The Gordon Bennett Race 1987 seen from Starkbaums Ground Crew on a Gordon Bennett Chase

On the phone (as often, I have not understood the name of the person calling), I’m asked, if I had time to take part at a Gordon Bennett Race as an observer. Of course and with fun, for until now, I had seen gas balloons only from the distance.

The reception party at Seefeld in Tyrol on Friday evening appears very solemn for somebody, who had only to deal with hot air until then. I am reminded of the difference between motor and glider pilots, but here you meet many well known faces from the hot air group. At a sophisticated dinner I learn, that the Gordon Bennett Races are more important than the gas world championships. I cannot decide if this is so.

Trucks carry the gas, to inflate the round balls, fixed to the ground by nets and sandbags. Strange procedures can be watched. Gert Scholz had become a “master of glue”, with an endless number of tapes he tries to seal the envelope. I have doubts, if this will turn out well. Seeing the result, Gert must have done good work.

The launch field right next to the wonderful chapel of Seefeld has found extraordinary frame with this surrounding. I had known this little church only from the air, when it had to serve as turn point for my glider flights from Turnau.

The observers get announced, to which crew they belong and can make contact with “their” balloon. I find myself at Starkbaum/Scholz, defeaters of the title. At that moment, I don’t get the idea, that this means my membership to the long distance drivers. When I found out, that the crew would leave immediately after the launch of the balloon, I became a little jealous about those comrades, who may sleep some hours or even the whole night, before their crew chases the balloon.

It has been dark for a while, when balloon after balloon is lifted to a platform, illuminated by floodlights. The national anthem sounds, the hands are put off, and the balloon flies away. For a long time, one still can see the flashes of the strobe lights. Where will they fly? Even in this late hour, I would not have dreamed, that one of the balls would land at Regensburg, but others close to the Albanian border in Yugoslavia. With a little baggage I enter the brand new chase vehicle.

At once we leave with a speed like hell. Soon the car is chased up to the Gerlos-pass. The driver takes the bends even sharper, as they are in nature. My effort, to sleep on the back seat, is in vain. I feel sick. The balloon travels with quite a good speed.

At daybreak we are at Spieled on the Austrian/Yugoslavian border. In a poor room, chairs still on the tables, we manage to get a breakfast.

The balloon gains a lead, but this seems to be no problem. Wrong! After we had crossed Put, coming from Marlboro, our driver stops on an open road, because it’s time for radio contact. Like they were grown out of the earth, suddenly two soldiers with levelled machine pistols stand in front and beside of the car! We were quite astonished. Just driving away was impossible. Much later, we learned, that behind a huge corn field, there was a military station.

Who could have known this? We had only seen a little farm, no warning signs or anything else. We only had time to tell the balloon, that we are in trouble and go to be captured Then the use of the radio was prohibited.

We had to wait long, until the police came to guide us back to the police station at Put. Our armed friends of course had no idea of any common foreign language. They also could not show any friendly faces. It takes an eternity, until a whole commission from Marlboro arrives. Good for us: Someone speaks German!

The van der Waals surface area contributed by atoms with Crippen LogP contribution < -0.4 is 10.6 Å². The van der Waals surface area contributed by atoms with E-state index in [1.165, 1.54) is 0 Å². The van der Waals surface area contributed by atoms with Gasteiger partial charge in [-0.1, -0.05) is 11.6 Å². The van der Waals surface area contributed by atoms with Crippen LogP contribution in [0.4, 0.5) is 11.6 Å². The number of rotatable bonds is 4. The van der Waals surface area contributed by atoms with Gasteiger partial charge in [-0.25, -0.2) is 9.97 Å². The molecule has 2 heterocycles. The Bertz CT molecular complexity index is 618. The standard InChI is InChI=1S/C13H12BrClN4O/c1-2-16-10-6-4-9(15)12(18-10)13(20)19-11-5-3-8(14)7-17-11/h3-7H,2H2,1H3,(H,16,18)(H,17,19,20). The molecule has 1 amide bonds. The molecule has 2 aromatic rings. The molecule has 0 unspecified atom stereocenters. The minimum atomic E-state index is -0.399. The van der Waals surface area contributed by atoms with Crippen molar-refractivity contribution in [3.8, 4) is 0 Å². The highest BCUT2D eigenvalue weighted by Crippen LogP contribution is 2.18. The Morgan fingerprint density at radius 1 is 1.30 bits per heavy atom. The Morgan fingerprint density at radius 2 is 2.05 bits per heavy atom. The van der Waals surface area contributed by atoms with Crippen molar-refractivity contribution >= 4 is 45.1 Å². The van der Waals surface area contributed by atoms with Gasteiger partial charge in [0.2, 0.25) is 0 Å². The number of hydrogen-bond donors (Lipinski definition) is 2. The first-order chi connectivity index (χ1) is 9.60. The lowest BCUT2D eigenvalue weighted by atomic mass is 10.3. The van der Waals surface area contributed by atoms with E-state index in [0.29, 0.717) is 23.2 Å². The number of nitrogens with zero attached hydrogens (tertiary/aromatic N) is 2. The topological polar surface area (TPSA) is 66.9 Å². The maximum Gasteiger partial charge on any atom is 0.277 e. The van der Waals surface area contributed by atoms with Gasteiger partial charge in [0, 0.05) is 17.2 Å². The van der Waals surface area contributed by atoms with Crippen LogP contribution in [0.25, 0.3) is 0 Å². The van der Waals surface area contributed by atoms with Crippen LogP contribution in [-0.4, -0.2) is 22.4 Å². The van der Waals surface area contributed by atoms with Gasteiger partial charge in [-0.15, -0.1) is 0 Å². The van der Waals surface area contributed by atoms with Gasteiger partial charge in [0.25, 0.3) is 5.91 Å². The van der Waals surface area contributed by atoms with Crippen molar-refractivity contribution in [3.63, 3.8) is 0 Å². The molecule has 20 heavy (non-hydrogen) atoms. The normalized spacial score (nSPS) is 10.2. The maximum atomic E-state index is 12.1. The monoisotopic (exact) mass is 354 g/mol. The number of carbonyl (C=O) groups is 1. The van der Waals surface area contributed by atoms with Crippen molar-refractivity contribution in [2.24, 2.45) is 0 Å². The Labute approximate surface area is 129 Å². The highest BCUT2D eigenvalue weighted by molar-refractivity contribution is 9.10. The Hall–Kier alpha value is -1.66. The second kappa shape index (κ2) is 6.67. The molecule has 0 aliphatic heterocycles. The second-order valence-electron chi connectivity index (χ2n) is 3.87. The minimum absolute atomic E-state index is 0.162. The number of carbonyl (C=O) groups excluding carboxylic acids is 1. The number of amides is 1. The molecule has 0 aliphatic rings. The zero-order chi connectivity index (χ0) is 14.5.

Our offence must be a big one, we have individual interrogation. First aggressive, later a little more friendly. I am very angry. With some sound of excuse, we are finally set free. This bad joke had taken about five hours. The balloon is far away of course.

The organization of the race must be blamed for not supplying the crews with copies of the permissions of the different countries. This should include the remark, that radio contact is permitted.

At 2:15 p.m. we may leave Put. According to a request, the crew does at 3 p.m. at the airport of Zagreb, the balloon shall be at Banja Luka. At 6:30 p.m. we have the first, but also last radio contact with Starkbaum/Scholz. Position of the retrieve Sla Brod, position of the balloon east of Sarajevo. Well, we know at least the direction.

Trying, to do something for our empty stomachs in Sarajevo at 11 p.m. becomes a piece of art. We discover a restaurant, offering pizzas. The poor illumination protects them from a critical inspection. I believe, this was good. The waiter was very quick, not missing at soccer game with the use of two tv sets.

Stefan, our driver, loves his job. With the four wheel transmission, he bumps across unpaved roads through fields and forests to the top of the hills in the middle of the night. From there, he wants to contact the balloon by radio. Of course, it doesn’t work. Helmut sleeps during this shaking, I can’t manage it.

On Monday morning at 6 a.m. we are at the airport of Sarajevo. From AIS we can get the information: Our balloon has landed at the mountain ridge of Vlasic near Travnik. Thanks goodness! But something is wrong. Have they flown back? The spot is about 100 kilometres northwest of Sarajevo! Strange! It takes some time, until we have found the only hotel in Travnik. In the door, we meet Thomas Fink. Our question: “Oh, you are also here?” – the answer: “What do you mean with also, we are the only ones here!”

Our faces don’t look very intelligent at that moment. But soon we’ve got it: AIS at Sarajevo had mixed up our balloons. A good breakfast together makes our disappointment disappear. But, where in hell is our balloon?